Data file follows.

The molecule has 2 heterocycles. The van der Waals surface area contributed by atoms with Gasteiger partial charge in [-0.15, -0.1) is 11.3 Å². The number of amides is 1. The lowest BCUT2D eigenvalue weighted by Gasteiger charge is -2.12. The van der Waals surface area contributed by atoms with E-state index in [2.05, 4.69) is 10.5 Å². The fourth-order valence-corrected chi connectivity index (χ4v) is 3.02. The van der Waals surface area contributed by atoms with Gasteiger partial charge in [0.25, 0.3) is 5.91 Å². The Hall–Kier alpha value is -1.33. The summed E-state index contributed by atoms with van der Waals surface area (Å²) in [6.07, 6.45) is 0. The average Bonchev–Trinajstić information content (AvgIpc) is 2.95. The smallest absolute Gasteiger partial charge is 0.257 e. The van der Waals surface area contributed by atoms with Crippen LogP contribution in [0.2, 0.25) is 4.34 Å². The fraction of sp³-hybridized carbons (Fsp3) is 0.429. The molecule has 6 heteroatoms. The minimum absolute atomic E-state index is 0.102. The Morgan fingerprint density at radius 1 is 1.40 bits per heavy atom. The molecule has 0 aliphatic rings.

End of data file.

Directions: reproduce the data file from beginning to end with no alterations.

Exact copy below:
The molecule has 2 heterocycles. The van der Waals surface area contributed by atoms with Gasteiger partial charge in [-0.15, -0.1) is 11.3 Å². The number of amides is 1. The lowest BCUT2D eigenvalue weighted by Gasteiger charge is -2.12. The van der Waals surface area contributed by atoms with E-state index in [2.05, 4.69) is 10.5 Å². The fourth-order valence-corrected chi connectivity index (χ4v) is 3.02. The van der Waals surface area contributed by atoms with Gasteiger partial charge in [0.25, 0.3) is 5.91 Å². The Hall–Kier alpha value is -1.33. The summed E-state index contributed by atoms with van der Waals surface area (Å²) in [6.07, 6.45) is 0. The average Bonchev–Trinajstić information content (AvgIpc) is 2.95. The smallest absolute Gasteiger partial charge is 0.257 e. The van der Waals surface area contributed by atoms with Crippen LogP contribution in [0.2, 0.25) is 4.34 Å². The fraction of sp³-hybridized carbons (Fsp3) is 0.429. The molecule has 6 heteroatoms. The minimum absolute atomic E-state index is 0.102. The Morgan fingerprint density at radius 1 is 1.40 bits per heavy atom. The molecule has 0 aliphatic rings.